They seemed like a nice enough couple. They had been sitting at the table next to us at the Cafe Zinc, the favorite outdoor hangout for good food at breakfast and lunch time in Laguna Beach--a couple in, say, late middle age, rather stocky, both of them, and speaking with a distinctively Russian accent. About to leave, they stopped by at our table to admire George--a not unusual event, since George is a cute little dog who invariably manages to attract attention--and the man squatted down to pet him.
Which led, as it so often does, to the opening up of a friendly conversation. We are always curious about people, where the come from, what they do, their families, and we soon discovered that they had escaped the Soviet Union in the late 1970s and had emigrated to Israel, where they spent the next sixteen years before crossing the Atlantic and settling, finally, in the United States. We heard about their two sons--the first, born in the USSR, had spent his formative years in Israel. The younger, born in Israel, was brought up largely in the US. One of them, we heard, was a Republican, the other a Democrat.
Which led us, unfortunately, into politics. That, too, started out calmly enough. Until our new friend flew suddenly into an unprovoked and totally unpredictable rage. What was the difference, he demanded to know, between Obama and Osama bin Laden? Initially, foolishly, I thought that this was a joke, with some kind of witty answer. But no. The man was serious. There was no difference between the two of them, he yelled, his face now scarlet and distorted with fury; none at all. (I'm not exaggerating!) This Barack Hussein Obama was an Arab, no different from the rest of them. He was no friend of Israel... Between the Russian accent, now more pronounced than ever, and the rage, he soon became more and more incoherent, and it was only the tenor of his rant that was understandable, not its argument.
The man was coming, clearly, from a place of very deep emotion. No rational argument could possibly have engaged or satisfied him. We have heard that there are people--many of them--who harbor such thoughts and feelings, but we had never before encountered someone not only willing to admit to them, but utterly convinced of their incontrovertibility. So there was really nothing we could say, except that we understood the depth of his emotion--but that we totally disagreed with him. This, of course, did nothing to calm his rage.
But at least he had the good sense, after a while, to back away, to make some space between himself and us, and stood glowering a few feet from us while his wife took over and attempted, by way of an apology, to explain. Something--I suspect a kind of protectiveness--had been unlocked in her and, once started, she was simply unable to stop. By this time I had given up listening to what she was trying to say, and simply waited for the energy to run out. And, when it didn't, and seemed not about to, and she kept running on and on, I found an excuse for Ellie and myself to hurry off from there and left her in mid-sentence.
It was a rather disconcerting experience. Even knowing that such unreason plays a frighteningly large role in our political discourse, we usually find ourselves talking to those people who agree with us. It's rare to find ourselves in conversation with the opposition. We'd like to think that, if that happened, we would be able to find common ground and discuss our differences with calm and reason, that we could listen to arguments on the other side with an open mind and learn from them. In this instance, that was clearly not the case.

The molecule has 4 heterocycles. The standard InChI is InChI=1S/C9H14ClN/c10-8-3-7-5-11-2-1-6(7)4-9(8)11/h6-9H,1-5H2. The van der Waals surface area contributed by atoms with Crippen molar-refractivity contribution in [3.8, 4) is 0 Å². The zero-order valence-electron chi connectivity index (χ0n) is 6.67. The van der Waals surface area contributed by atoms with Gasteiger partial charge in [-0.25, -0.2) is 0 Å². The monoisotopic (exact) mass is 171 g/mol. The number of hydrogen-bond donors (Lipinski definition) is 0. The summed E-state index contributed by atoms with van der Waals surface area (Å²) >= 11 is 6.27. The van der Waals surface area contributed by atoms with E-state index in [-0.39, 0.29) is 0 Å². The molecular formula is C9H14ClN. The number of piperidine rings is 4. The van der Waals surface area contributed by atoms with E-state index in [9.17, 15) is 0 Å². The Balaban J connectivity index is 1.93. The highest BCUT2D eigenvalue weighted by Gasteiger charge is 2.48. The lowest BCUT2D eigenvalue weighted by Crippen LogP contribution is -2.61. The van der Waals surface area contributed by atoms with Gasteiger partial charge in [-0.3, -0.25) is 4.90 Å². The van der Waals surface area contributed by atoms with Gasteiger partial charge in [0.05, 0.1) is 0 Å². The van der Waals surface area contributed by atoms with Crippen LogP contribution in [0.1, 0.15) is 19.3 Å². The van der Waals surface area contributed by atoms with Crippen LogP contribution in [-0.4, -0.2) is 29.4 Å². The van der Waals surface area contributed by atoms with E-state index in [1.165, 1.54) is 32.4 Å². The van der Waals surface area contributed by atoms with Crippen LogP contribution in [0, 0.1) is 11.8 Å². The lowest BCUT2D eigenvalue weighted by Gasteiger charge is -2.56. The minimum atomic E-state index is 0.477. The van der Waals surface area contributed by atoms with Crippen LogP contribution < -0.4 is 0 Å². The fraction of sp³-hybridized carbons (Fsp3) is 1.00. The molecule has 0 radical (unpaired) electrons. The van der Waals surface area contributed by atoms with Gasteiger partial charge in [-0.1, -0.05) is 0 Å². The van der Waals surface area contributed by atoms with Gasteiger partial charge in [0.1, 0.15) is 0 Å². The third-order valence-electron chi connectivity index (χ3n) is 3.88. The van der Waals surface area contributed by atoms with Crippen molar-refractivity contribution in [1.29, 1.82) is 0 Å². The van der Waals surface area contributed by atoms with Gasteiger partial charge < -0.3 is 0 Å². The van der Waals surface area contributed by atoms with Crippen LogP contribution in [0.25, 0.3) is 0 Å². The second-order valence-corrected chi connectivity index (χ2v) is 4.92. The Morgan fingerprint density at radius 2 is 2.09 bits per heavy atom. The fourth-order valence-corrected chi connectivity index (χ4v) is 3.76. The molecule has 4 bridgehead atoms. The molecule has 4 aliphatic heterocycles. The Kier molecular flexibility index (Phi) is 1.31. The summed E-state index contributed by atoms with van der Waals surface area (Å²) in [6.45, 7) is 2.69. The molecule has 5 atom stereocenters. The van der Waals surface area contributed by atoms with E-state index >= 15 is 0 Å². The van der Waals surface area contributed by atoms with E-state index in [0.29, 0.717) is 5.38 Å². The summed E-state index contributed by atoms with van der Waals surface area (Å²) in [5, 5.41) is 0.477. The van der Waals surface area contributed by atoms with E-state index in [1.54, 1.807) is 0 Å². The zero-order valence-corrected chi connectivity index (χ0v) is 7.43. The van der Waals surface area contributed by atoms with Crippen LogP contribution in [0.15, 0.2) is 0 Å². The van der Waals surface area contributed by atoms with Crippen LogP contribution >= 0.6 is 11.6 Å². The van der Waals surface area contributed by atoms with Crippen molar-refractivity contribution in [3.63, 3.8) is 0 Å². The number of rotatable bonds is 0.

I know that not every conservative believes as fervently as this man that there is no difference between President Obama and Osama bin Laden. But the conversation did bring me to reflect on my perception that, in our current political debate, one side is reasonable, and the other is not. I am distressed to hear the expression of similar unreason and barely concealed hatred from the lips of many Republicans these days--and not only the back-benchers and their vociferous support base, but from the Republican leadership. No matter how hard I try to see things from their point of view, for the most part I am simply unable to do so. Their words, their policies, their proposals for the most part fail the test of ordinary common sense. If I learned anything from our experience at the Cafe Zinc, it is that sheer unreason has become a significant driving force in the affairs of the inhabitants of this planet, and that it threatens to destroy all possibility of discourse.
(After writing this piece, yesterday, ready for posting this morning, I happened to catch a few excerpts from both the Chuck Hagel hearings in Washington and the gun control debate. Unreason, again, seemed to prevail. The anger--and there is plenty of it in both situations--again seems to be coming from one direction only: from the right. And again, the Obama hatred erupts in toxic outbursts. His reelection is apparently a grievous insult to the righteous right, and he will not be forgiven for beating them. Forgotten is the fact that he speaks and acts in the interests of the majority of voters in this country--and that he himself is a supremely reasonable man who argues cogently for what he believes. What could be more infuriating than that?)